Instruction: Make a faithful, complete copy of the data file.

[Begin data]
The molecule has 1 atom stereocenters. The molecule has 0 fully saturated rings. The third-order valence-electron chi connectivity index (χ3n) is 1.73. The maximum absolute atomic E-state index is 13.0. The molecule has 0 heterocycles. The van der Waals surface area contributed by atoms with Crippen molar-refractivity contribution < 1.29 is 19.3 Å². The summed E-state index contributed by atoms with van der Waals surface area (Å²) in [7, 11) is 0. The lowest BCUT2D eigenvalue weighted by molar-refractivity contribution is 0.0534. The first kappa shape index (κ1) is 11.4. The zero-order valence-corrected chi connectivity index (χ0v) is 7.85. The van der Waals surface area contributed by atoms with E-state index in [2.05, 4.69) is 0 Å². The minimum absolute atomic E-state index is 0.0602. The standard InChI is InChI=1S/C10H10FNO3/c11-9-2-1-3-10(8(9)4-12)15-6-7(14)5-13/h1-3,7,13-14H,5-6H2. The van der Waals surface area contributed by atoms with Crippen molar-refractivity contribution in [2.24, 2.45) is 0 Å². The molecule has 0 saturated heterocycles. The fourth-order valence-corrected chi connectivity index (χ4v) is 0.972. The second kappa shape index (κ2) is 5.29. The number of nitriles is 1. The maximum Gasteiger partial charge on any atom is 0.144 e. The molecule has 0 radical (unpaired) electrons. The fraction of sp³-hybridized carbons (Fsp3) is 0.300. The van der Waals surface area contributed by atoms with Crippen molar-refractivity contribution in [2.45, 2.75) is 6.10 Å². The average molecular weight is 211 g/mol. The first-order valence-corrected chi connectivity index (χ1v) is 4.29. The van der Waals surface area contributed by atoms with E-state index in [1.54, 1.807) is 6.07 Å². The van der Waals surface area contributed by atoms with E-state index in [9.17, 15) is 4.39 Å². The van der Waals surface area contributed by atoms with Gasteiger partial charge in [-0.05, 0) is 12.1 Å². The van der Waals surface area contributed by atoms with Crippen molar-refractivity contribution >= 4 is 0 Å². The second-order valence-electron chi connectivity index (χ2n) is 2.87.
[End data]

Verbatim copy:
The molecule has 1 atom stereocenters. The molecule has 0 fully saturated rings. The third-order valence-electron chi connectivity index (χ3n) is 1.73. The maximum absolute atomic E-state index is 13.0. The molecule has 0 heterocycles. The van der Waals surface area contributed by atoms with Crippen molar-refractivity contribution < 1.29 is 19.3 Å². The summed E-state index contributed by atoms with van der Waals surface area (Å²) in [7, 11) is 0. The lowest BCUT2D eigenvalue weighted by molar-refractivity contribution is 0.0534. The first kappa shape index (κ1) is 11.4. The zero-order valence-corrected chi connectivity index (χ0v) is 7.85. The van der Waals surface area contributed by atoms with E-state index in [2.05, 4.69) is 0 Å². The minimum absolute atomic E-state index is 0.0602. The standard InChI is InChI=1S/C10H10FNO3/c11-9-2-1-3-10(8(9)4-12)15-6-7(14)5-13/h1-3,7,13-14H,5-6H2. The van der Waals surface area contributed by atoms with Crippen molar-refractivity contribution in [2.24, 2.45) is 0 Å². The molecule has 0 saturated heterocycles. The fourth-order valence-corrected chi connectivity index (χ4v) is 0.972. The second kappa shape index (κ2) is 5.29. The number of nitriles is 1. The maximum Gasteiger partial charge on any atom is 0.144 e. The molecule has 0 radical (unpaired) electrons. The fraction of sp³-hybridized carbons (Fsp3) is 0.300. The van der Waals surface area contributed by atoms with Crippen molar-refractivity contribution in [2.45, 2.75) is 6.10 Å². The average molecular weight is 211 g/mol. The first-order valence-corrected chi connectivity index (χ1v) is 4.29. The van der Waals surface area contributed by atoms with E-state index in [1.54, 1.807) is 6.07 Å². The van der Waals surface area contributed by atoms with E-state index in [9.17, 15) is 4.39 Å². The van der Waals surface area contributed by atoms with Gasteiger partial charge in [-0.05, 0) is 12.1 Å². The van der Waals surface area contributed by atoms with Crippen molar-refractivity contribution >= 4 is 0 Å². The second-order valence-electron chi connectivity index (χ2n) is 2.87.